Have a family of rabbits rewritten the history of Britain’s most iconic tourist attraction?
Posted on Feb 03, 2014
It’s known the world over for its breath-taking scenery, famous sign post and as the starting place for countless treks the length of Britain, including the 2012 Olympic torch relay. But it’s what lies beneath the soil of Land’s End that has been getting archaeologists excited since last year, when a family of burrowing rabbits unearthed stunning evidence of over 5000 years of human activity on the site.
Land’s End is the most westerly point of England, and has been attracting tourists for hundreds of years. It has long been connected in Cornish folklore to the stories of the lost land of Lyonnese and with tales of King Arthur, but a recent discovery has shed light on some of the earliest humans to call the site home, but it’s not a team of archaeologists who’ve dug them up, it’s a friendly family of rabbits.
Land’s End staff member Eddie Williams, had affectionately adopted a family of wild rabbits who had created a network of burrows near the site’s Greeb Farm attraction, but he soon noticed it wasn’t just soil being unearthed by the rabbits, but a series of curious flint objects which he decided to collect.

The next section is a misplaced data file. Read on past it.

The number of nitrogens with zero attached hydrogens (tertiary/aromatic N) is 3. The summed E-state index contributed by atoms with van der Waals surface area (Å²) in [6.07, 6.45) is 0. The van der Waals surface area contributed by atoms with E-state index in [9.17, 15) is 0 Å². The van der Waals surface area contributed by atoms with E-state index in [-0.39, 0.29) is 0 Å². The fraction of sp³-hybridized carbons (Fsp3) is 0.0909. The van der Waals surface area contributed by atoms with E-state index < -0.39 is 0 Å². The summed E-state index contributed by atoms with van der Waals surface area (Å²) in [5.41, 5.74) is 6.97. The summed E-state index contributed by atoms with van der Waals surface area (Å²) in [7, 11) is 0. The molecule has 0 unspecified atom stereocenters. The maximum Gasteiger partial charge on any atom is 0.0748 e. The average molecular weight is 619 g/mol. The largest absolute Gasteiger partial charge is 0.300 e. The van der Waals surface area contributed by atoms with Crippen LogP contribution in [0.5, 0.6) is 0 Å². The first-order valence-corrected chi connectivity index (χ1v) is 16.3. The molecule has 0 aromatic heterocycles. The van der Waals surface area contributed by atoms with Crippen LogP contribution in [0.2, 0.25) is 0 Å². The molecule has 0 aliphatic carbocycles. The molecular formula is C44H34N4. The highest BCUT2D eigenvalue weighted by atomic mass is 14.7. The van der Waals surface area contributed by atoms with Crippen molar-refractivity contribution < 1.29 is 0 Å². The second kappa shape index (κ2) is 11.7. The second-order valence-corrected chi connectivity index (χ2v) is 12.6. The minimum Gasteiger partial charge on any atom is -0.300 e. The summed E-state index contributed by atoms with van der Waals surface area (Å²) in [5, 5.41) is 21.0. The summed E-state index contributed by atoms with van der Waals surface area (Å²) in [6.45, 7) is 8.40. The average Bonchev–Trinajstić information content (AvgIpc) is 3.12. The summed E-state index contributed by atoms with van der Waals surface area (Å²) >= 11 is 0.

Archaeologists from Big Heritage were invited to the site to investigate further, and discovered that Eddie’s finds were a collection of flint scrapers and arrowheads dating back at least 5000 years. This prompted Land’s End to commission a thorough archaeological investigation of their land, and the results were astonishing. Within ten minutes’ walk of the iconic sign-post, archaeologists revealed an iron-age hill fort, a Bronze Age barrow cemetery, a Neolithic passage grave and a series of iron-age field-systems; all evidence of humans being attracted to Land’s End for thousands of years.
Dean Paton from Big Heritage said: “It’s amazing how a family of rabbits have set in motion an incredible journey of discovery. Within the immediate vicinity of Land’s End, we were able to see a visible time-line of Britain, stretching deep into prehistory. As a site famous for having the ‘first and last house’ and a ‘first and last inn’ – we’ve been able to add the first and last hillfort and cemetery! Whilst the landscape will have changed considerably over time, it’s likely that the stunning natural beauty of the site would have always been significant to humans.”
Alice Reynolds, Marketing Manager at Land’s End said: “Thousands of people visit Land’s End each year to witness our amazing views and the rare natural habitats we preserve. We’re so excited to add heritage to this list, and are putting plans in place to ensure we can help to preserve the archaeology of our site, but also share it with both tourists and local communities.”
Big Heritage are now working closely with Land’s End to create a series of attractions, new interpretation boards and school activities – including an ‘archaeobunnies’ trail to inspire budding young archaeologists to discover the past in much the same way as the real-life archaeo-bunnies at Land’s End.